Sparkling Wine

Definition - What does Sparkling Wine mean?

Sparkling wine is a wine style characterized by effervescence in the wine due to high levels of carbon dioxide. The carbon dioxide in the wine can come from secondary fermentation in the bottle, in a pressurized tank or from carbon dioxide injection. Each method of making sparkling wine determines the size and amount of the bubbles and the taste of the wine.

Sparkling wine is typically white or rosé in color and can range in sweetness, from very dry to sweet. Sparkling wine refers to the effervescence of a wine and should not be confused with wines such as Champagne, Proseco or Cava, which are specific types of sparkling wine and are regulated by the grapes, region and methods used to make the wine.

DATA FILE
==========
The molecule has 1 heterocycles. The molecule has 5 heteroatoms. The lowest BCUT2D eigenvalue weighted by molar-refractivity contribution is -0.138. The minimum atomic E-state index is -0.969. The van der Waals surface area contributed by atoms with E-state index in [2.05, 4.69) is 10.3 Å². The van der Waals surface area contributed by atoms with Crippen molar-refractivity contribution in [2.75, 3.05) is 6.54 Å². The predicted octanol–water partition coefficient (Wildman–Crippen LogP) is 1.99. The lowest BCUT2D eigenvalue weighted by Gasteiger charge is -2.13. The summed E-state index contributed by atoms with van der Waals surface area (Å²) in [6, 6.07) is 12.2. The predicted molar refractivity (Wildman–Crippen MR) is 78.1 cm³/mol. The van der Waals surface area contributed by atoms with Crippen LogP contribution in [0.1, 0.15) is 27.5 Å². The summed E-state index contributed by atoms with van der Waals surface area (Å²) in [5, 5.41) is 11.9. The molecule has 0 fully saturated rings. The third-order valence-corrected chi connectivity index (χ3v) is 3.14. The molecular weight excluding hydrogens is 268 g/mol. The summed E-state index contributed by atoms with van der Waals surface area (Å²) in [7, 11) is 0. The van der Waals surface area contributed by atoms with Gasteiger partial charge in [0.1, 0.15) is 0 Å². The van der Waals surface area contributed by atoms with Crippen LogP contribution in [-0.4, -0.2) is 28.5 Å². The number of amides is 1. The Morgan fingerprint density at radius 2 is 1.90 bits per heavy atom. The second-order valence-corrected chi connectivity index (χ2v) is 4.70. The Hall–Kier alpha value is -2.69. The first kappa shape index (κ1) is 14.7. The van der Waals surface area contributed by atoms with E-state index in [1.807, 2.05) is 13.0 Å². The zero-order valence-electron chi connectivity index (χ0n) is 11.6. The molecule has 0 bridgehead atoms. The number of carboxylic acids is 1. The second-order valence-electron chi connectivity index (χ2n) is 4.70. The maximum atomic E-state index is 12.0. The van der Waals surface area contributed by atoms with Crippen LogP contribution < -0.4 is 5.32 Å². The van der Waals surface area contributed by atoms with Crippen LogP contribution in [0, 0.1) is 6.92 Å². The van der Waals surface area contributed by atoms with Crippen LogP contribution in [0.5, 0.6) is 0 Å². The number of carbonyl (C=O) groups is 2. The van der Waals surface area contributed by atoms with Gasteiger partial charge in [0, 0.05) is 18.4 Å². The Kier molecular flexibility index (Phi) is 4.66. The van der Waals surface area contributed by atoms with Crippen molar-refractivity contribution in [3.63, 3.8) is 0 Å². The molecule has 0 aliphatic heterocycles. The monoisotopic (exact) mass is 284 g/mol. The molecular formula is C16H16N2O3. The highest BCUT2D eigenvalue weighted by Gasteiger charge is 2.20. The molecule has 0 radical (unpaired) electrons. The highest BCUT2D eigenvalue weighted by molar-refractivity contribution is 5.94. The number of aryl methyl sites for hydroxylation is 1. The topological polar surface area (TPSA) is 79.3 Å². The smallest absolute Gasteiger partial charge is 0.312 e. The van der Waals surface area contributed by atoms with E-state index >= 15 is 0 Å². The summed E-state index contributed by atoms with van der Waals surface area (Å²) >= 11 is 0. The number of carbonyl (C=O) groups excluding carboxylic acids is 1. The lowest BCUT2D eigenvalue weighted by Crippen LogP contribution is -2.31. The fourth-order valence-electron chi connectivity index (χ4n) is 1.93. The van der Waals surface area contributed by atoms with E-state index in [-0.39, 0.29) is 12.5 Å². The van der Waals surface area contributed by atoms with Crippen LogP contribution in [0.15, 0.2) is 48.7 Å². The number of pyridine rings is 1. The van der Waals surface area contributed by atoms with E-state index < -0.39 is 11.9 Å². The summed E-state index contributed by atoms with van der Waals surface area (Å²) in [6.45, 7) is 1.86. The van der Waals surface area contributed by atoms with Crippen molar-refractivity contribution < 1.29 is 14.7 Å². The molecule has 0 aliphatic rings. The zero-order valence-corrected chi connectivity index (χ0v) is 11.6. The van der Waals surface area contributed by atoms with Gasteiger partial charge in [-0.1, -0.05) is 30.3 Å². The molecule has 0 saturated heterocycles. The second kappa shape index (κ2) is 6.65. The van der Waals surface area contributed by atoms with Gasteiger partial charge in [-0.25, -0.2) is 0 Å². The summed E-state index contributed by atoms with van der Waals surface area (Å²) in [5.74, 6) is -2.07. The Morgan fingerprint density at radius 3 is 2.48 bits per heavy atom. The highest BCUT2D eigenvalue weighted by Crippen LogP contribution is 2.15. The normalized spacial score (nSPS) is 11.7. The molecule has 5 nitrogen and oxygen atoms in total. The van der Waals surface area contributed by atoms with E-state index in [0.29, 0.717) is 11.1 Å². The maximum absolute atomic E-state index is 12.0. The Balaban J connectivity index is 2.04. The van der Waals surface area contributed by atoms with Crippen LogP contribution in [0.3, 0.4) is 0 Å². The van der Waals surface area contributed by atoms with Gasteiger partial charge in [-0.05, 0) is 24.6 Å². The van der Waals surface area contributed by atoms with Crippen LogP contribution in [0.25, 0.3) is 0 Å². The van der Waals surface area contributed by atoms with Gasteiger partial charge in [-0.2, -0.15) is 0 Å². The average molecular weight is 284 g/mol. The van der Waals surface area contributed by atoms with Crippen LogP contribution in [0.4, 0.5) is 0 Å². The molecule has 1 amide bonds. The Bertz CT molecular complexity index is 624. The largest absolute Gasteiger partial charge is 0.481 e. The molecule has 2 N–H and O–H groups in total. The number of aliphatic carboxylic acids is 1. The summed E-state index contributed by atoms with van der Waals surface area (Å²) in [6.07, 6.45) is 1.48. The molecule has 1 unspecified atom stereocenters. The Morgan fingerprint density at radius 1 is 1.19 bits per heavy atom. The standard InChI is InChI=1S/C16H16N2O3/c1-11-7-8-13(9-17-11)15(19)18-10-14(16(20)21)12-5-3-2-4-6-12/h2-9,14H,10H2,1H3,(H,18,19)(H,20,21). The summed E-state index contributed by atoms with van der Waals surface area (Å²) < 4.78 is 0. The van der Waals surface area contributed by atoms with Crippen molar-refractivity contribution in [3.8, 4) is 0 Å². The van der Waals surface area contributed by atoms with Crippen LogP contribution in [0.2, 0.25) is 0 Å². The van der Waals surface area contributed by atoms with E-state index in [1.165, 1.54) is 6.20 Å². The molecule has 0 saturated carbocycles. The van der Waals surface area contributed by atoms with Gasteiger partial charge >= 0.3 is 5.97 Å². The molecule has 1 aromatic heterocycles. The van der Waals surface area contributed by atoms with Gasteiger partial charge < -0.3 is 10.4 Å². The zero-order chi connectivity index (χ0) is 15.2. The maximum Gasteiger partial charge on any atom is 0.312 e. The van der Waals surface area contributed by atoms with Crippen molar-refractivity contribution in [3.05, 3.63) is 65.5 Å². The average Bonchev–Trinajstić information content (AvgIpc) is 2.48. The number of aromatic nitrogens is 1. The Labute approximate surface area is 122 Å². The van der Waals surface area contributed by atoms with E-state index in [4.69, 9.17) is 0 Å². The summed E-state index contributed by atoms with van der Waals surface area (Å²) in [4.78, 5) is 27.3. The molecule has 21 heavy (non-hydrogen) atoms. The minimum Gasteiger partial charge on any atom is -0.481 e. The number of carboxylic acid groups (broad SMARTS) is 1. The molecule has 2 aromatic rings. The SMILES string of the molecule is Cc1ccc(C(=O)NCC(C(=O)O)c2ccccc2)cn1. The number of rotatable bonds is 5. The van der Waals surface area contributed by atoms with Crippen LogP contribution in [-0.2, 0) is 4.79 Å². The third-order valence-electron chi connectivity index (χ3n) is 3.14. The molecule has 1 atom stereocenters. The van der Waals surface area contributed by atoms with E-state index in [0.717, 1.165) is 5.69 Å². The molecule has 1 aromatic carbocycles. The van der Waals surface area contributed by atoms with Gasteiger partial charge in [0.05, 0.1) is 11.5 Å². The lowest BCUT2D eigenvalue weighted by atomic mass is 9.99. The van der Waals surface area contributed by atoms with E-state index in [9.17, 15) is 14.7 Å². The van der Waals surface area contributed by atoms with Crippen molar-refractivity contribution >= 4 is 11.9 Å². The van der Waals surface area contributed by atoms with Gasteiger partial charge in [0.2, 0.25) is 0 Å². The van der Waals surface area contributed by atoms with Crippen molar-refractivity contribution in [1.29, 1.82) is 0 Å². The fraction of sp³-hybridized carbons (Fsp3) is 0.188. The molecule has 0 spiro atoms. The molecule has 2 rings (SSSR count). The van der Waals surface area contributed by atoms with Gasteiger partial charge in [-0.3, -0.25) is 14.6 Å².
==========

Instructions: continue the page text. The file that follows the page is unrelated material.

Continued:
WineFrog explains Sparkling Wine

As sparkling wine refers to effervescent wine, you can expect a sparkling wine to be bubbly or fizzy. Effervescence in wine, comes from carbon dioxide, which is released naturally as part of the fermentation process, and grapes made into sparkling wine are pressed and fermented to make still wine and then undergo a secondary fermentation to create and hold the carbon dioxide in the wine.

During the secondary fermentation, additional yeast and sugar can be added to the wine when it is bottled, which is the well-known Champagne Method (Methode Champenoise). When additional yeast and sugar are added to wine in pressurized tanks, it is called the Charmat Method. When carbon dioxide is injected into still wine, no secondary fermentation is necessary. The method used to make the wine, determines the sweetness and how bubbly the wine will be, when sparkling wine is made with the addition of yeast and sugar in a secondary fermentation, the wine is sweeter with smaller, fizzier bubbles that last longer than sparkling wines made through carbon dioxide injection.

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